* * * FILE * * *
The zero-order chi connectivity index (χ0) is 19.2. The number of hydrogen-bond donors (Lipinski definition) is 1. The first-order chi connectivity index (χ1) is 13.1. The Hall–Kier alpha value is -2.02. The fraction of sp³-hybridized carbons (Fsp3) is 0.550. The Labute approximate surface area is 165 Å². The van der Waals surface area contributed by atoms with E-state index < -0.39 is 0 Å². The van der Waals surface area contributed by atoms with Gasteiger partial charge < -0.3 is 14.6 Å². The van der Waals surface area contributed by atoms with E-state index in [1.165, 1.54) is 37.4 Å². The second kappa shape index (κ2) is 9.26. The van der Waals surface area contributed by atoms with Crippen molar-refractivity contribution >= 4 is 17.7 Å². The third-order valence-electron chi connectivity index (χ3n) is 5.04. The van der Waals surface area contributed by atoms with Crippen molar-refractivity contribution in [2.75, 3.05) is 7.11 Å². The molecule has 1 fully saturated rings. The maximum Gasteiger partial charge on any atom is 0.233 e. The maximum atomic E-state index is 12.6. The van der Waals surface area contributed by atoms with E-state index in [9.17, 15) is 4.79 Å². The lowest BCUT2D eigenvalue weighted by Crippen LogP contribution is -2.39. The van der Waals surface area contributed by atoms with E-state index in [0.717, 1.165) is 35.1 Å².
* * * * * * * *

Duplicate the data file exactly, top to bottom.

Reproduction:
The zero-order chi connectivity index (χ0) is 19.2. The number of hydrogen-bond donors (Lipinski definition) is 1. The first-order chi connectivity index (χ1) is 13.1. The Hall–Kier alpha value is -2.02. The fraction of sp³-hybridized carbons (Fsp3) is 0.550. The Labute approximate surface area is 165 Å². The van der Waals surface area contributed by atoms with E-state index < -0.39 is 0 Å². The van der Waals surface area contributed by atoms with Gasteiger partial charge < -0.3 is 14.6 Å². The van der Waals surface area contributed by atoms with E-state index in [1.165, 1.54) is 37.4 Å². The second kappa shape index (κ2) is 9.26. The van der Waals surface area contributed by atoms with Crippen molar-refractivity contribution >= 4 is 17.7 Å². The third-order valence-electron chi connectivity index (χ3n) is 5.04. The van der Waals surface area contributed by atoms with Crippen molar-refractivity contribution in [2.75, 3.05) is 7.11 Å². The molecule has 1 fully saturated rings. The maximum Gasteiger partial charge on any atom is 0.233 e. The maximum atomic E-state index is 12.6. The van der Waals surface area contributed by atoms with E-state index in [9.17, 15) is 4.79 Å². The lowest BCUT2D eigenvalue weighted by Crippen LogP contribution is -2.39. The van der Waals surface area contributed by atoms with E-state index in [0.717, 1.165) is 35.1 Å².